It is ostensibly a tour through history around the world, summarising the last two millennia in preparation for the new millennium. Nice concept, but there's just not the scope in eleven pieces of music to make this journey. It's the musical equivalent of travelling around the USA in three days. We begin with 'Peace on Earth', which sounds so much like a Disneyfied Christmas tune it sets my teeth on edge. I can almost hear the sleigh bells. If you're going to conduct us on a historical tour of the world, you'd better get it right: the first Christmas didn't have anything like the feel of a twentieth century American Christmas. Then we get the horrifyingly cringeworthy chanting of 'Pacha Mama'. Points for invoking cultures other than the Western hegemony, but - and this is probably just me - it works for me like fingernails on a blackboard. And so it goes. The spoken lyrics of 'Amazing Grace' kill 'Sunlight Shining Through Clouds' stone dead. The jig of 'The Doge's Palace' ought to have been played with analogue instruments, and the tacky digital mess is sunk by the addition of operatic vocals completely out of keeping with the song. Urgh. 'Lake Constance' is nice. 'Mastermind' begins promisingly, sounding like the James Bond theme's brother, but again the spoken words do it serious injury. The nondescript 'Broad Sunlit Uplands' is replaced by 'Liberation', an 'Amarok' soundalike spoiled by OLDFIELD'S daughter. 'Amber Light', the herald of the new millenium, might also have been culled from 'Amarok', and is quite good if one can forgive the initial stilted vocals. The final track starts with the nails on the blackboard again, and in typical OLDFIELD fashion reprises the album - over a house beat. And here I was hoping its length meant he would develop an idea into a progressive track. Hah! I've not heard anything as unintentionally funny as a jig set to a house beat.

Not only does the concept not work, the resultant music sounds cheesy, formulaic and the work of a man needing a rest. Please don't consider this representative of MIKE OLDFIELD'S back catalogue. Give one of the Big Five a go (Tubular Bells, Ommadawn, Amarok, TB II or Songs of Distant Earth). Even if you don't like them, you'd be bound to acknowledge their depth. Not this one, which is as shallow as music gets.

Review by ZowieZiggy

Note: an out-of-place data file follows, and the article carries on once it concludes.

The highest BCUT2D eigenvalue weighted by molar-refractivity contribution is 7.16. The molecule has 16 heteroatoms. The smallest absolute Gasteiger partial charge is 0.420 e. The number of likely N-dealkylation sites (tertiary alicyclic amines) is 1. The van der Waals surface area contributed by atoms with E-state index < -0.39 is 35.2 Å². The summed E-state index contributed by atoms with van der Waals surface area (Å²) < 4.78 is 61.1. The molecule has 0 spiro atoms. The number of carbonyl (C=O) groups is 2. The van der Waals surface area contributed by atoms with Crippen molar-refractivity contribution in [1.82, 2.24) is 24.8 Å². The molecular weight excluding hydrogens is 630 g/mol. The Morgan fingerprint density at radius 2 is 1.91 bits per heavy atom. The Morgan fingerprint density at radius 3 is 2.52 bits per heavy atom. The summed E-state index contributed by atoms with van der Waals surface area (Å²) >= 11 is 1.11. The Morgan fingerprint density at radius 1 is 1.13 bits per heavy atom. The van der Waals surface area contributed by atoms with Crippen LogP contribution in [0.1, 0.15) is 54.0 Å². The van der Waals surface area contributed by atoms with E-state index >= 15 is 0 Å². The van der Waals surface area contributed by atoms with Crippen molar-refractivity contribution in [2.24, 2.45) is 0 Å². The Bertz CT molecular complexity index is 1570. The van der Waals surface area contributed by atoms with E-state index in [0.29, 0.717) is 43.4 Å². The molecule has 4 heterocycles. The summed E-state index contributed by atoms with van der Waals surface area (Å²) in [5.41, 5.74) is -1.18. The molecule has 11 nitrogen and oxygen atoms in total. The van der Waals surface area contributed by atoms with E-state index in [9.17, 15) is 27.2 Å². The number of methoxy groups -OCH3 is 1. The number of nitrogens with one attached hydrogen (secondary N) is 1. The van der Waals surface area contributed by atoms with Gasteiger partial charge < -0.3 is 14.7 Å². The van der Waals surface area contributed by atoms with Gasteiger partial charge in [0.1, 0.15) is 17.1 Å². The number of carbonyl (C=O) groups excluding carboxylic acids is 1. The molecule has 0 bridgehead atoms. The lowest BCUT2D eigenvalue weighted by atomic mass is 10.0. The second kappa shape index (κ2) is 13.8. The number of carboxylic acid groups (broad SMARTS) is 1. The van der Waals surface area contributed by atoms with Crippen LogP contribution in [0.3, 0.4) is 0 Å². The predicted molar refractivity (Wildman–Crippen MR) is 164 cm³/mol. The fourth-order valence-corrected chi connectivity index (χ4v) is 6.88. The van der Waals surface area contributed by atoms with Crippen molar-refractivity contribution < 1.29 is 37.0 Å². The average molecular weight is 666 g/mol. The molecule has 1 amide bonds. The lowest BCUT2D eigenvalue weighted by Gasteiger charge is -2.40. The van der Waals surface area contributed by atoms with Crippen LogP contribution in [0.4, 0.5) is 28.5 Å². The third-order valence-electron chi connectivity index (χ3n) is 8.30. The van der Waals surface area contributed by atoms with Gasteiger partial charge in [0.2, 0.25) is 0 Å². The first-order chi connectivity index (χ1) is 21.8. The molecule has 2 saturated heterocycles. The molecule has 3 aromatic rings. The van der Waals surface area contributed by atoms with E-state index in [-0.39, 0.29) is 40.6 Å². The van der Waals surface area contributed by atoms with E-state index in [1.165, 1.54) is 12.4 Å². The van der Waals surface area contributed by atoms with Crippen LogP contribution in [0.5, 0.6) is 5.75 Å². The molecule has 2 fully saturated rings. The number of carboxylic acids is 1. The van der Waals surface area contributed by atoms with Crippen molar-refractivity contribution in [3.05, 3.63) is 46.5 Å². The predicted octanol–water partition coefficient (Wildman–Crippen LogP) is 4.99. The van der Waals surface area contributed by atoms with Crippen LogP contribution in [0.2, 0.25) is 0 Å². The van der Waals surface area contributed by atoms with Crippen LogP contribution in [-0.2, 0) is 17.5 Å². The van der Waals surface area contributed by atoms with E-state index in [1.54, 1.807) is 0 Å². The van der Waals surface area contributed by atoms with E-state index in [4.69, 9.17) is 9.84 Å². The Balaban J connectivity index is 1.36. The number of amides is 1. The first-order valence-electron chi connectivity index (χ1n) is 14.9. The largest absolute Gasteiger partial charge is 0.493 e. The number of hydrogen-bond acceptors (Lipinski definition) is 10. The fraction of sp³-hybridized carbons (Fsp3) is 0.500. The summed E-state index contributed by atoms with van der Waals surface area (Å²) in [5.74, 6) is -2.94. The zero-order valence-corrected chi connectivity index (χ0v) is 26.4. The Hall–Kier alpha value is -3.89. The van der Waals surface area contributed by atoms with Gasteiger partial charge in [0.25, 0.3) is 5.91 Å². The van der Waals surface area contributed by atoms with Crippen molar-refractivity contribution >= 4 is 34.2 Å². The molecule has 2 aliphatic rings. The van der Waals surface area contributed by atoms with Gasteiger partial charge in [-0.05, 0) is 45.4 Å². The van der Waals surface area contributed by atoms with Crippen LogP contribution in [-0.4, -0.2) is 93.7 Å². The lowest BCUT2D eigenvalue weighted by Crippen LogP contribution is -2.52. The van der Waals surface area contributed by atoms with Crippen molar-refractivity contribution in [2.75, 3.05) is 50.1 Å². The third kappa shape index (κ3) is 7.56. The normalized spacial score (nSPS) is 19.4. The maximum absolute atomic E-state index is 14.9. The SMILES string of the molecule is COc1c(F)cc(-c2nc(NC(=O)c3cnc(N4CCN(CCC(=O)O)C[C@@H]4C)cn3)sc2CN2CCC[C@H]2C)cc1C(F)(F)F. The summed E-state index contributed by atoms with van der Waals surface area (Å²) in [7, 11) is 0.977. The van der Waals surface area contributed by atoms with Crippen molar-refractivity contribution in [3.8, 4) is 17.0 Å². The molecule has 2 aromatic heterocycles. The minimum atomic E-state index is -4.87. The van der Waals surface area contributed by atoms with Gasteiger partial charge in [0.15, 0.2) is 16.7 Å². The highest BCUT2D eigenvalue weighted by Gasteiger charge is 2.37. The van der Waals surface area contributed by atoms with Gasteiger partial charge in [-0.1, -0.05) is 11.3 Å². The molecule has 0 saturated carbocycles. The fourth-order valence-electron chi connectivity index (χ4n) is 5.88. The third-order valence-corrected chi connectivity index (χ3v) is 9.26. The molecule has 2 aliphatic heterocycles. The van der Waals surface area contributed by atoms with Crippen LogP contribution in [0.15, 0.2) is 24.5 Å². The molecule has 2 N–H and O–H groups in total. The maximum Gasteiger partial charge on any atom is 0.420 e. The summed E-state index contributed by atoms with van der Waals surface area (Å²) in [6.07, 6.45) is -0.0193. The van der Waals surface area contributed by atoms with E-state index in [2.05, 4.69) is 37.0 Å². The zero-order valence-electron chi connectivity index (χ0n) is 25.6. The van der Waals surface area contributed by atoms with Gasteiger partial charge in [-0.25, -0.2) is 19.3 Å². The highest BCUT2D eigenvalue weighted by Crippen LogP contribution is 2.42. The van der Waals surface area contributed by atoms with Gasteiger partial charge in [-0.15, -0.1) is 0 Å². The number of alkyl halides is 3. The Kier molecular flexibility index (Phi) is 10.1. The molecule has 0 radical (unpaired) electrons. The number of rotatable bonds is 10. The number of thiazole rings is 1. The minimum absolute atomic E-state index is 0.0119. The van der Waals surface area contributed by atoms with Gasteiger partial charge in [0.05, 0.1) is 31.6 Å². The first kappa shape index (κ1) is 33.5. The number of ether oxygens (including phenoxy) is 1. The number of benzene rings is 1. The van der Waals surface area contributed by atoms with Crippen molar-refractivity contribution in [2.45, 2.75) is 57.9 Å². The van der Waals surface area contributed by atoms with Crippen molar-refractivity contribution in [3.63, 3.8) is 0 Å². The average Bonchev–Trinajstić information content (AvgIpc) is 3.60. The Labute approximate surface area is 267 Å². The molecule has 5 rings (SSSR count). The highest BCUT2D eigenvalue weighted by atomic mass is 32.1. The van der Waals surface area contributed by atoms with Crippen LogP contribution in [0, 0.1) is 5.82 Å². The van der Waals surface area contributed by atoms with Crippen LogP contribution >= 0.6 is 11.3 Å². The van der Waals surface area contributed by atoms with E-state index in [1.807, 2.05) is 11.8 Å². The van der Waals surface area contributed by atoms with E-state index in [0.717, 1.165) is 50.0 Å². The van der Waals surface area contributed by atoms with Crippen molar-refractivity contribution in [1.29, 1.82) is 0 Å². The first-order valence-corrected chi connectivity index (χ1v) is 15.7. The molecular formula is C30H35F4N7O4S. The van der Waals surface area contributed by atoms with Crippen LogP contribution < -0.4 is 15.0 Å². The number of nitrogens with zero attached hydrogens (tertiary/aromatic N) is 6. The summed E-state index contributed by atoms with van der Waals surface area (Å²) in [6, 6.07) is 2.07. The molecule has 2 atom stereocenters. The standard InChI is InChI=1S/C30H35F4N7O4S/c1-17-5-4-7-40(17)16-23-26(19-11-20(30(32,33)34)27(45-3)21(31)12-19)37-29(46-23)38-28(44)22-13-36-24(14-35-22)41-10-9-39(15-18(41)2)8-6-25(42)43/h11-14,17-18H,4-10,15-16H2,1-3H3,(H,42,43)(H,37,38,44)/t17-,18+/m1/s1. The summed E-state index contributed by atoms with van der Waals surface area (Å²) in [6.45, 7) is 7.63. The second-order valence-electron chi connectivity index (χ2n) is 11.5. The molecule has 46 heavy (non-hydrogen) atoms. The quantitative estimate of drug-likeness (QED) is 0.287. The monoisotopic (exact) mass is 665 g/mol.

1 stars This "Mellenium Bell" is the poorest of the list so far.

Mostly ethnic or "world" music oriented, I can't think of one single part of it which are of some interest to any fan of this great original theme. Because, it has basically nothing to do with it. The worse being achieved during "Santa Maria". Gosh!!!

While listening to "Sunlight Shining.", I have more the impression of being in the middle of the African savannah than to hear a Mike Oldfield track (same applies to "Liberation" and "Amber Light").

At best, there are some pleasant symphonic (meaning with orchestrations) parts : "Lake Constance" and "Broad Sunlit Uplands " for instance. But it is rather strange that I consider these ones as being the most bearable since I have never been into this type of combination.

The electro beats during "Mastermind" are also pretty difficult to swallow. Repetitive to the bones. Press next. The closing "The Millenium Bell" is probably the part that I dislike most. Dance music my friends. Could you believe? Don't even start to listen to this part and eject your CD before it starts. Disgusting.

I don't like this declination of "Tubular" AT ALL. IMHHO, it is totally useless. One star.

Review by The Crow
2 stars An average record... With another wrong name!

After the great Tubular Bells III, and the enjoyable and original Guitars, Oldfield came up with this diverse, incoherent conceptual album, with some great moments, and a lot of mediocre parts. The concept of the album is not bad... The desire of Oldfield was to make a musical travel through the last two millenniums of humanity's history, specially the last one... So we have a singing to mother earth (Pacha Mama), the America's discovering (Santa Marķa), the romantic period (Lake Constance), Chicago's gangster ages (Mastermind), war (Broad Sunlit Uplands)... And even some futuristic elements at the end!

The idea, reported this way, is not bad... But some songs are just improper for a worthy and respectable career like the Oldfield's one. The repetitive melody in The Dodge's Palace, the silly Mastermind, the bad implemented vocals in Sunlight Shining Through Clouds... I'd only save three of four tracks of this album. The rest is really far from the best Oldfield's moments.